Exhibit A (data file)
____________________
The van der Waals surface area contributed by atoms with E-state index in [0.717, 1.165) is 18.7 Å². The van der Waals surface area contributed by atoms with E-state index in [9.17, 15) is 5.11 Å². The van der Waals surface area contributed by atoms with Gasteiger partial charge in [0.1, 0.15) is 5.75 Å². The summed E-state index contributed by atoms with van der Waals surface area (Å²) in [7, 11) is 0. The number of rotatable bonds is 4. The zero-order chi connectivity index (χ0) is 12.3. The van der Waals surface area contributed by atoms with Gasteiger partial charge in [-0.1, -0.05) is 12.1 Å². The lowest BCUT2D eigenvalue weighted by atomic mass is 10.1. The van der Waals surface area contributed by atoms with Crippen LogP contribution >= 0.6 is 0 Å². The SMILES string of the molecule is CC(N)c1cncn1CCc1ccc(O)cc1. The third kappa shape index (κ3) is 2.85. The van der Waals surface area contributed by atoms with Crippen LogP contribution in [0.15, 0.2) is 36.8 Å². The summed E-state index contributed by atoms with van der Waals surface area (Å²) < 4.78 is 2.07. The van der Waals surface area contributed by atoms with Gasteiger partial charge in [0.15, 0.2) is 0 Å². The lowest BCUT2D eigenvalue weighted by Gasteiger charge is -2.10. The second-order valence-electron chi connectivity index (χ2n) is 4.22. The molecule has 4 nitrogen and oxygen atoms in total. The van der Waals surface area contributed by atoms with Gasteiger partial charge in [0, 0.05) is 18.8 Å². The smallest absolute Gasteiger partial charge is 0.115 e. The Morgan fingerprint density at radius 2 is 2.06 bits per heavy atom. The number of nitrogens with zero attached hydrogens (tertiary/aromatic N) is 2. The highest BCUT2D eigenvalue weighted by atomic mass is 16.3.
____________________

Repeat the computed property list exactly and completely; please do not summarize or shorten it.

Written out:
The van der Waals surface area contributed by atoms with E-state index in [0.717, 1.165) is 18.7 Å². The van der Waals surface area contributed by atoms with E-state index in [9.17, 15) is 5.11 Å². The van der Waals surface area contributed by atoms with Gasteiger partial charge in [0.1, 0.15) is 5.75 Å². The summed E-state index contributed by atoms with van der Waals surface area (Å²) in [7, 11) is 0. The number of rotatable bonds is 4. The zero-order chi connectivity index (χ0) is 12.3. The van der Waals surface area contributed by atoms with Gasteiger partial charge in [-0.1, -0.05) is 12.1 Å². The lowest BCUT2D eigenvalue weighted by atomic mass is 10.1. The van der Waals surface area contributed by atoms with Crippen LogP contribution >= 0.6 is 0 Å². The SMILES string of the molecule is CC(N)c1cncn1CCc1ccc(O)cc1. The third kappa shape index (κ3) is 2.85. The van der Waals surface area contributed by atoms with Crippen LogP contribution in [0.15, 0.2) is 36.8 Å². The summed E-state index contributed by atoms with van der Waals surface area (Å²) < 4.78 is 2.07. The van der Waals surface area contributed by atoms with Gasteiger partial charge in [0.15, 0.2) is 0 Å². The lowest BCUT2D eigenvalue weighted by Gasteiger charge is -2.10. The second-order valence-electron chi connectivity index (χ2n) is 4.22. The molecule has 4 nitrogen and oxygen atoms in total. The van der Waals surface area contributed by atoms with Gasteiger partial charge in [0, 0.05) is 18.8 Å². The smallest absolute Gasteiger partial charge is 0.115 e. The Morgan fingerprint density at radius 2 is 2.06 bits per heavy atom. The number of nitrogens with zero attached hydrogens (tertiary/aromatic N) is 2. The highest BCUT2D eigenvalue weighted by atomic mass is 16.3.